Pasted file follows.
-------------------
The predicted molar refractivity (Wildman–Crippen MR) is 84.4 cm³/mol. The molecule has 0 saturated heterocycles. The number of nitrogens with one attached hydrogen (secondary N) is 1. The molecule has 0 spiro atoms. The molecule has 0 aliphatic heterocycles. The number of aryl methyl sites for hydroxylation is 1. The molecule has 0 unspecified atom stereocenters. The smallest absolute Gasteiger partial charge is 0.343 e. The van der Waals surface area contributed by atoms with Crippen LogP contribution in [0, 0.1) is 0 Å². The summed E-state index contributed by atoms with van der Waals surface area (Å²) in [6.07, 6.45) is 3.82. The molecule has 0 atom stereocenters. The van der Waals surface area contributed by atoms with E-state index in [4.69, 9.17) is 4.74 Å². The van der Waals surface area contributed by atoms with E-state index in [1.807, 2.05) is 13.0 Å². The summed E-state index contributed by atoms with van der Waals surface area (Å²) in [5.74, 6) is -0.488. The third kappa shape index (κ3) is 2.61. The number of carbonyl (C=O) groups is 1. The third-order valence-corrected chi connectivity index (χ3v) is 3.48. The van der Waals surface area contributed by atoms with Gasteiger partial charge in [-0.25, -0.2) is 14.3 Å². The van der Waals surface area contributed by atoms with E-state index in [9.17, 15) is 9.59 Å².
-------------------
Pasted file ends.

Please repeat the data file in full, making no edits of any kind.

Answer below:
The predicted molar refractivity (Wildman–Crippen MR) is 84.4 cm³/mol. The molecule has 0 saturated heterocycles. The number of nitrogens with one attached hydrogen (secondary N) is 1. The molecule has 0 spiro atoms. The molecule has 0 aliphatic heterocycles. The number of aryl methyl sites for hydroxylation is 1. The molecule has 0 unspecified atom stereocenters. The smallest absolute Gasteiger partial charge is 0.343 e. The van der Waals surface area contributed by atoms with Crippen LogP contribution in [0, 0.1) is 0 Å². The summed E-state index contributed by atoms with van der Waals surface area (Å²) in [6.07, 6.45) is 3.82. The molecule has 0 atom stereocenters. The van der Waals surface area contributed by atoms with E-state index in [4.69, 9.17) is 4.74 Å². The van der Waals surface area contributed by atoms with E-state index in [1.807, 2.05) is 13.0 Å². The summed E-state index contributed by atoms with van der Waals surface area (Å²) in [5.74, 6) is -0.488. The third kappa shape index (κ3) is 2.61. The number of carbonyl (C=O) groups is 1. The third-order valence-corrected chi connectivity index (χ3v) is 3.48. The van der Waals surface area contributed by atoms with Gasteiger partial charge in [-0.25, -0.2) is 14.3 Å². The van der Waals surface area contributed by atoms with E-state index in [9.17, 15) is 9.59 Å².